As Joseph Eoff already said, Python handles the interface to:
“PySpice is a Python module which interface Python to the Ngspice and Xyce circuit simulators” citation from the PySpice Github space. So speed mainly depends on those simulators, not on python.
I recently started studying computational linguistics. Which is mainly Maschine Learning (ML) with very large datasets. And it is common to use just this configuration: python with libraries or interfaces to the ML algorithms written in c – sometimes even assembler if heavy computation is nessesary.
It uses NumPy and SciPy for the heavy lifting. Those libraries are made for scientific calculations. They use optimized C code, with the binaries wrapped for use in Python.
Python handles the IO and getting things into organized for use with NumPy.
Simulation speed shouldn’t be a problem.
Uh, OK. So if I understand correctly, they replaced an existing SPICE written in C by SPICE written in Python and the argument for it being somewhat fast is that most of it actually still runs in C. Well, I can live with the knowledge I won’t understand everything.
Interesting, but not leaving LTSpice. If you need Python backend, try PyLTSpice.
SPICE simulator in Python, eh? So it’s not only slow, but also a resource hog. Seriously, why no one is writing major projects in C++, or in any other compiled programming language? Are people too lazy or too incompetent?
You know, what might be quite powerful? More complex SPICE-like simulation that runs on GPU. Modern GPUs offer quite a big boost for parallel processing with lots of RAM to store relevant data. Imagine real-time SPICE modeling of complex analog circuits with live value tweaking.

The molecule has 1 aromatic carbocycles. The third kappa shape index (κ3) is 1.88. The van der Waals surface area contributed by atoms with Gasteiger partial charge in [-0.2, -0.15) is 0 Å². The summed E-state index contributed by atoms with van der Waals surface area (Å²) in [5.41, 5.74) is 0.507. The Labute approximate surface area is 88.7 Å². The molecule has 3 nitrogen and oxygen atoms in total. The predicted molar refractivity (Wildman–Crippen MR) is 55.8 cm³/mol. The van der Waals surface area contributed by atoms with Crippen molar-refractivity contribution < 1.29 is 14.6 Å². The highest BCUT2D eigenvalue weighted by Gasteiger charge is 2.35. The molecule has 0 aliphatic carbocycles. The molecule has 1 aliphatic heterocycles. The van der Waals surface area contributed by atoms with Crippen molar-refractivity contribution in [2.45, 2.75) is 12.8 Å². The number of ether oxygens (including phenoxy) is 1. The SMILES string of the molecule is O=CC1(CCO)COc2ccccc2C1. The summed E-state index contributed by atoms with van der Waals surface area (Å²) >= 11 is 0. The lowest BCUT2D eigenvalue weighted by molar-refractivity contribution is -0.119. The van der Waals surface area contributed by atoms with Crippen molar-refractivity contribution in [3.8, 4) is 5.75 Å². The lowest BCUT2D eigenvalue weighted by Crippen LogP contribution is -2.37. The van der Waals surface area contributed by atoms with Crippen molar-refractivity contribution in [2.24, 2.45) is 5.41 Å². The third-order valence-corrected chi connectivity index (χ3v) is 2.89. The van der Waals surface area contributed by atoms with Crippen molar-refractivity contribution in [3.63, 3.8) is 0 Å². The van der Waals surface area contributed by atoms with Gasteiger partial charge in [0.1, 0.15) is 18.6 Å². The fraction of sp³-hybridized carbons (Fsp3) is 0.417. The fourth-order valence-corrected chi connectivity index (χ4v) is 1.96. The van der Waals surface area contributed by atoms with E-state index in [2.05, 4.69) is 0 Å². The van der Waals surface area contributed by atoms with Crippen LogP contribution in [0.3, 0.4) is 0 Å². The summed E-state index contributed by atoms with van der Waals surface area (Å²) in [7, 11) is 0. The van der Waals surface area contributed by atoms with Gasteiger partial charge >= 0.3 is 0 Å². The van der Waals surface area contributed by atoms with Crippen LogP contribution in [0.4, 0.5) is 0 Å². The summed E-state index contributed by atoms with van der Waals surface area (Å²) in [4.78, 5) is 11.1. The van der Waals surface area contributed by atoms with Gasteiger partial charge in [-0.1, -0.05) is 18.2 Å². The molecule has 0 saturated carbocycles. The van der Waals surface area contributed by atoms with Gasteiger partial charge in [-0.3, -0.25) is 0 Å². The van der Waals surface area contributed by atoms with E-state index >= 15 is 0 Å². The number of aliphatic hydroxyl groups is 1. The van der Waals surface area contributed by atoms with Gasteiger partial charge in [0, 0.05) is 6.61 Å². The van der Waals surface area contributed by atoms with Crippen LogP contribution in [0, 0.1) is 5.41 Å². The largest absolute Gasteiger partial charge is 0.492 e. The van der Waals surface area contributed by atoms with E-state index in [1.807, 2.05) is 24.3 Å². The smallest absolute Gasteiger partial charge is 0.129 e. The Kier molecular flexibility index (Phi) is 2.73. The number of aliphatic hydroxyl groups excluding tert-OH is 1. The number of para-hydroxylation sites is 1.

THIS^^^ Yeah just reading the writeup made my head hurt with all of the gymnastics. To each their own I guess but I’ll probably stick with LTSpice for the time being. This just seems like a wheels wrapped in a wheel.
It’s worth emphasising that the code doing the hard part is not actually written in python, it’s a well optimised piece of code for root finding from scipy. So you get the benefit of a flexible and easy to hack on library for SPICE simulations that can also leverage well optimised numerical code at its core. It’s a win-win.
Not really. I’ve seen this with bCNC 3 years ago – visual processing for paths was done with scipy and numpy, which both are written in C++ (IIRC), but everything else was in Python with some UI library. It was slow to render, and had a tendency to crash on my older computer, when I tried to load and render more complex jobs. And by default it limited, how much of the path it would show to limit processing required. Mach3, which is an old piece of software, was slow to render, too, but it never crashed and had no limits.
Python is great for education, smaller projects and scripting, but I wouldn’t use it for anything complex or serious. It’s not optimized for such tasks.
It’s kind of weird to talk about how fast and optimised you expect everything to be in one breath, and that you’re using an old computer in the next.
Yes! I think much of it is written in Cython, which I personally find a delight to use.
It’s amazing to me how many people seem to miss the point you’re raising. Your point is absolutely correct.